I have been a Headteacher for nine years now and at the age of 47, this much I know…
I hardly remember a single lesson from my own school days. In third year French I fell off my seat backwards and Mr P. made me lie on the floor for the rest of the lesson. Anyone who says teaching is getting worse has a short memory – the profession in the 70s was shocking!
You need to know your core purpose, what it is that gets you out of bed each day to come to work. Ours is “to inspire confident learners who will thrive in a changing world” and that guides every difficult decision we make. It certainly helps me if I need to challenge inadequate teaching. And what you must do is restructure your school to accommodate your core purpose, not contort your core purpose around the existing structures.
Education is about relationships. Michael Fullan is great on this: you have to develop the culture of the school and every interaction you have as a leader with students and staff helps set the tone of the place. That’s why the values system of your school matters so much.
Our values are respect, honesty and kindness. When I came to Huntington one sixth former said to me, “You don’t enjoy main school, you just get through it – and if you cause trouble they nail you.” Through four and a half years of relentlessly demonstrating behaviours which reflect our values, the school is now a pleasant place and the results have never been better.
I understand what Wilshaw and Gove are on about when they say context is irrelevant, but, whilst the fact that some of my students will have heard several thousand fewer words by the age of three than my son did at that age is not an excuse for my students’ limited literacy, it does help explain why they find it more difficult to read and write.
The Coalition’s educational emphasis is encapsulated in the fact that they equate the BTEC First Diploma in Construction, where students learn the basics of brick-laying, painting and decorating, plumbing, electrical wiring and plastering, with Grade 6 in the Flute.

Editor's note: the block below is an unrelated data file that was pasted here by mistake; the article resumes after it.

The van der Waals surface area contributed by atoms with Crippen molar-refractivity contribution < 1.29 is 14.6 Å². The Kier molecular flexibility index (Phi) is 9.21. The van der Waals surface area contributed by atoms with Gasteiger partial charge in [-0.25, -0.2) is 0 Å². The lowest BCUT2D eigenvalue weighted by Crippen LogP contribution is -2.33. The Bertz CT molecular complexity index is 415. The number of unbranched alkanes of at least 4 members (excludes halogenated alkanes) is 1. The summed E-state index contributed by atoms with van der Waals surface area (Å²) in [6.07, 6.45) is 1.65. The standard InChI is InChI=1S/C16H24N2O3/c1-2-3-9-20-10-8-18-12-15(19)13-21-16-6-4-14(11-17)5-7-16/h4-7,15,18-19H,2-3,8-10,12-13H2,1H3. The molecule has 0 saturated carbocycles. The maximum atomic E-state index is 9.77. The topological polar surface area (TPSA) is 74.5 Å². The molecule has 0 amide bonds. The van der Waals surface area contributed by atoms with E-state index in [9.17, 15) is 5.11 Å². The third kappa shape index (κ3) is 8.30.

Without being idealistically naïve, stick to what you believe in rather than be a feather for each educational wind that blows – there are some things in education which are eternal verities.
I have to create the conditions for students and staff to thrive; if I can do that, then we will all grow – students, staff, parents and Governors.
Target your resources on what matters most and just make do with everything else. Teaching is the thing that makes most difference to children’s academic performance so invest in high quality CPD; train people to be good teachers. Find a way to do catering and cleaning as cheaply as possible and then invest in your staff.
When I admitted I couldn’t be a perfect Headteacher, I became better at my job. It was in my fourth year as a Head and I have just prioritised ruthlessly ever since. Some things can slip through my fingers now and then, but I still sort out the important stuff.
Keep things simple: if I ever write a book about Headship, I’ll call it “The Power of Simplicity”.
To some extent, I missed my eldest son growing up. Joe is 15 years old now and a young man. When I cuddle him I can’t believe the width of his shoulders and he squirms away as quick as he can. He thinks I’m an idiot! Read “Death of a Salesman” if you want to know why you should spend more time with the people you love. I taught it last year and now, whenever my sons ask me to do something, I do it, irrespective of my work.